This sounds suspiciously like the lowest bidder phenomenon. It has two parts well known to construction project managers. The first is if you want it bad, you’ll get it bad, and the second is, there is never time to do it right, but always time to do it over. The cost increases to double the original estimate and at least three years of delays in an estimated completion time are ample evidence that both factors are present at both sites.

For Areva’s part, the company has repeatedly pointed to delays in Finland caused by an understaffed and overwhelmed regulatory agency. However, as similar problems with pouring concrete and fabricating the steel have turned up on France, it is clear that control of subcontractors, getting them to work to nuclear industry standards, is at the heart of the problem.

The company says on its U.S. blog that it knows it has problems, expected some of them, and is applying lessons learned in Finland to Flamanville and to its planned U.S. projects.

We recognize that as with any first-of-a-kind project, there is bound to be a learning curve. We have learned much from the EPR reactor under construction in Finland and will apply this experience to future projects around the world. At our second EPR project in France, we’ve already implemented many of the improvements we’ve learned from the Finland project.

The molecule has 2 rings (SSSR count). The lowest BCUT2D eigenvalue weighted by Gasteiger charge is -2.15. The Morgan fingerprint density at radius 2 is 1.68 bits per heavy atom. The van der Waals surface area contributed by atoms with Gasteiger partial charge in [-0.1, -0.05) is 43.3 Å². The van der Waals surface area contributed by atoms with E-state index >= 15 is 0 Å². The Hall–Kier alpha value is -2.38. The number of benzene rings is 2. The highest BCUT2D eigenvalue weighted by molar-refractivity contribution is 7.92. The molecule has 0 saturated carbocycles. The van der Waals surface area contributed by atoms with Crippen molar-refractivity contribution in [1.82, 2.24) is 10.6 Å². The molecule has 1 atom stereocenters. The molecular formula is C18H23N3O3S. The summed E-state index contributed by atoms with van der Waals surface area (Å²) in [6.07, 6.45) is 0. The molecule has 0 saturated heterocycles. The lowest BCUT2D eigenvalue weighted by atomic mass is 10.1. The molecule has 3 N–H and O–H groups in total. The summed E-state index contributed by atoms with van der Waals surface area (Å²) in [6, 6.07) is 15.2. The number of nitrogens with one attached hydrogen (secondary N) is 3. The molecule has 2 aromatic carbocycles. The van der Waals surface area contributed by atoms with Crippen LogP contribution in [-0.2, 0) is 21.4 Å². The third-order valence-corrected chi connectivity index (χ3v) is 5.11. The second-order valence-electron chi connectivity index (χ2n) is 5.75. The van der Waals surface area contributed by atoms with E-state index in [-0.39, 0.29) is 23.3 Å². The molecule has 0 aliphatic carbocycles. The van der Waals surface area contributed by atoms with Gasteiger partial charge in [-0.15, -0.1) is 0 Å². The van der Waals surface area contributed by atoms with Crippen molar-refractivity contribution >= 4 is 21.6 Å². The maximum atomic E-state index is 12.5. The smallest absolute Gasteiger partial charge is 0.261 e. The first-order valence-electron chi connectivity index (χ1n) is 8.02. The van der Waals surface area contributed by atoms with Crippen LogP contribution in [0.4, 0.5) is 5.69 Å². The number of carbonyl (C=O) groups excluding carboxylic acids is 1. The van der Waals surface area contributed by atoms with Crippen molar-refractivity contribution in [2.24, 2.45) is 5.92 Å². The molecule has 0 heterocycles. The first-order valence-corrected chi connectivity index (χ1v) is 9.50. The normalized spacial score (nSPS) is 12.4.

Areva isn’t the entire nuclear industry

What’s wrong with the NYT article is that it uses issues that are clearly within Areva’ control to fix as deal breakers for the nuclear industry as a whole. This is where the newspaper’s article derails itself and attempts to spike the nuclear renaissance like a bad story of cops and robbers from the police blotter.

kitchen sinkThe newspaper then takes on what can only be called a “kitchen sink” approach tossing every anti-nuclear argument it can muster into the pile.

It adds in specious claims about airliner impacts on containment building. Note to NYT editors – in such cases the airline loses, the concrete containment structure gets some scratches and scorch marks, but the reactor itself is untouched by the impact. Also, the NRC hasn’t bought the airliner issue.